Quite a coup getting Kevin Brownlow to attend, how did this come about?
Kevin Brownlow has been a friend of the San Francisco Silent Film Festival for a long time and he is on our advisory board. Around three years ago, when I became President, I approached Brownlow’s business partner, Patrick Stanbury, about the possibility of showing Napoléon. The timing wasn’t right, until one day in the summer of 2010; I believe we were talking over dinner in Los Angeles during Cinecon, that I dared to ask the question again. This time he said it was possible and that we should talk about it some more. I was very excited and we did discuss, at great length about showing it during Pordenone [Silent Film Festival] that year. We discussed it all: the budget, best possible presentation, the Carl Davis score and his conducting. We spent six months planning and working out the details. It was this time last year that we nailed down the proposal to secure the rights for these four performances and executing and solidifying each piece. Showing the film part is the easiest part, securing and preparing everything beforehand is painstaking work.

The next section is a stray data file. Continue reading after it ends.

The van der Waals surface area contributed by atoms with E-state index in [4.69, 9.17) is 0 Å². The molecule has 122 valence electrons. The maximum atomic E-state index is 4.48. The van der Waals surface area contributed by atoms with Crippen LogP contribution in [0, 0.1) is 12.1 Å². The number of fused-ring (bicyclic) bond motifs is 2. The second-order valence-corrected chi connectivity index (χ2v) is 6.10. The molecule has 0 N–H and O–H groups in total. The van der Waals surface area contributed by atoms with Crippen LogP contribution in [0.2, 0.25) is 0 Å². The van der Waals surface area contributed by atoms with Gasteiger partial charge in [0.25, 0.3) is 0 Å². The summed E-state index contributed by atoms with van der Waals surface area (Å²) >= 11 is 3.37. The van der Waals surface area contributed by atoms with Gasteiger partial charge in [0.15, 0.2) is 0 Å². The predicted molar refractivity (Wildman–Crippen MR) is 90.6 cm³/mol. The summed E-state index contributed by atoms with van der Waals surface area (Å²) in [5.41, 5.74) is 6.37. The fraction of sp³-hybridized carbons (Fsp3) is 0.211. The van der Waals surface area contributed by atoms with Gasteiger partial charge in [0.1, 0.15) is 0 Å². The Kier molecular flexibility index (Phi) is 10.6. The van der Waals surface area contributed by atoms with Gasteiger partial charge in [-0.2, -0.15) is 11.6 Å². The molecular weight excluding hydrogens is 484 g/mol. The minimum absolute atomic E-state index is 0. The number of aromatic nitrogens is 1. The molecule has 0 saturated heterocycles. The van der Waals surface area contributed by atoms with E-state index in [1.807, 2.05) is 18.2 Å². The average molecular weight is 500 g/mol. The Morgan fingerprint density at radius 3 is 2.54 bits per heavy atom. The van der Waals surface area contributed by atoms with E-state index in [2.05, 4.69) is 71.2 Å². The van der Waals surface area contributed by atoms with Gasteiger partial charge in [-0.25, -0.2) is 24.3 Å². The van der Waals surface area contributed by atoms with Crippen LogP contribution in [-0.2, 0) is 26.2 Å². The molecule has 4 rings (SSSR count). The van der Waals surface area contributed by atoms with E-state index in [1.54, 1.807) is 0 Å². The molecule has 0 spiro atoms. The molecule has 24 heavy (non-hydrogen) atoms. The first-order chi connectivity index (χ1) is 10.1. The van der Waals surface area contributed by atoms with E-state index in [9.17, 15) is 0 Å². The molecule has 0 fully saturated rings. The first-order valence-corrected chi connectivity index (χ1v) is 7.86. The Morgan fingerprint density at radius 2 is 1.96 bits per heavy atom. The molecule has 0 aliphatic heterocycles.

What made the Paramount the right choice?
The Paramount was the only practical venue. It’s a gorgeous movie palace from the era during the Great Depression. They have changeover 35 mm projectors, variable speeds – remember you can’t splice these films – and we’ve installed three temporary projections. Also, with 3,000 seating capacity and not to mention that they have room for a big orchestra pit. It was a natural and it’s proven to be.
The eclecticism is what I was hoping it would be. It was a nice crowd, not just a grey hairs crowd. The mix of historians, university students and hipsters – silent film touches so many different areas. Once people get past the stereotypes of what they think the crowd will be like, it really becomes an event that welcomes everyone.
This event differed slightly, with two Oscar recipients from this year in Kevin Brownlow and Alexander Payne in attendance.
Yes! Absolutely! The word of mouth factor was huge. And you’re right; it didn’t hurt to have Brownlow and Payne to up the celebrity factor! It’s great to see the electricity in the air for these presentations; everyone seems to have a faraway look in their eye. The energy surrounding these screenings is so rewarding.